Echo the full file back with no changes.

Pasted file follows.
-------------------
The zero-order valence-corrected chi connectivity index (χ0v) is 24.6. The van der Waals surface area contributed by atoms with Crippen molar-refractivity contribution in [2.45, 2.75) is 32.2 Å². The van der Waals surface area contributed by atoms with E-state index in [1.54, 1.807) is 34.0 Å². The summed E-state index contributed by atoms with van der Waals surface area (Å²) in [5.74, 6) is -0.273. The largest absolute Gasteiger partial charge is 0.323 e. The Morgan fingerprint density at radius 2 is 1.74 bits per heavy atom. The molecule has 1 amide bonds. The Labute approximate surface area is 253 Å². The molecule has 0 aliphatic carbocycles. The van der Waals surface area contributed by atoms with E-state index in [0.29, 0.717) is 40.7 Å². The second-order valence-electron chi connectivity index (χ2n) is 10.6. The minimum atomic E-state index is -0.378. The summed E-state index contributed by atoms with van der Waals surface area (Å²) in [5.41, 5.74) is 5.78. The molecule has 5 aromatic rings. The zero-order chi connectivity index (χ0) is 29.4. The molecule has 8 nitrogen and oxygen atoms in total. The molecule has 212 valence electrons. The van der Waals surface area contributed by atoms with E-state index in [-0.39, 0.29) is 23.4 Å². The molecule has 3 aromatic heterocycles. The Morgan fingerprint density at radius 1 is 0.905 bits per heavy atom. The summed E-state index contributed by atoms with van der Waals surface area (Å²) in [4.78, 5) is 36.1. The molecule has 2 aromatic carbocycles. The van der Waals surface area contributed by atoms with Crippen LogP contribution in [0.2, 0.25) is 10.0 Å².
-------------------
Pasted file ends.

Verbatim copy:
The zero-order valence-corrected chi connectivity index (χ0v) is 24.6. The van der Waals surface area contributed by atoms with Crippen molar-refractivity contribution in [2.45, 2.75) is 32.2 Å². The van der Waals surface area contributed by atoms with E-state index in [1.54, 1.807) is 34.0 Å². The summed E-state index contributed by atoms with van der Waals surface area (Å²) in [5.74, 6) is -0.273. The largest absolute Gasteiger partial charge is 0.323 e. The Morgan fingerprint density at radius 2 is 1.74 bits per heavy atom. The molecule has 1 amide bonds. The Labute approximate surface area is 253 Å². The molecule has 0 aliphatic carbocycles. The van der Waals surface area contributed by atoms with E-state index in [0.29, 0.717) is 40.7 Å². The second-order valence-electron chi connectivity index (χ2n) is 10.6. The minimum atomic E-state index is -0.378. The summed E-state index contributed by atoms with van der Waals surface area (Å²) in [5.41, 5.74) is 5.78. The molecule has 5 aromatic rings. The zero-order chi connectivity index (χ0) is 29.4. The molecule has 8 nitrogen and oxygen atoms in total. The molecule has 212 valence electrons. The van der Waals surface area contributed by atoms with E-state index in [-0.39, 0.29) is 23.4 Å². The molecule has 3 aromatic heterocycles. The Morgan fingerprint density at radius 1 is 0.905 bits per heavy atom. The summed E-state index contributed by atoms with van der Waals surface area (Å²) in [4.78, 5) is 36.1. The molecule has 2 aromatic carbocycles. The van der Waals surface area contributed by atoms with Crippen LogP contribution in [0.2, 0.25) is 10.0 Å².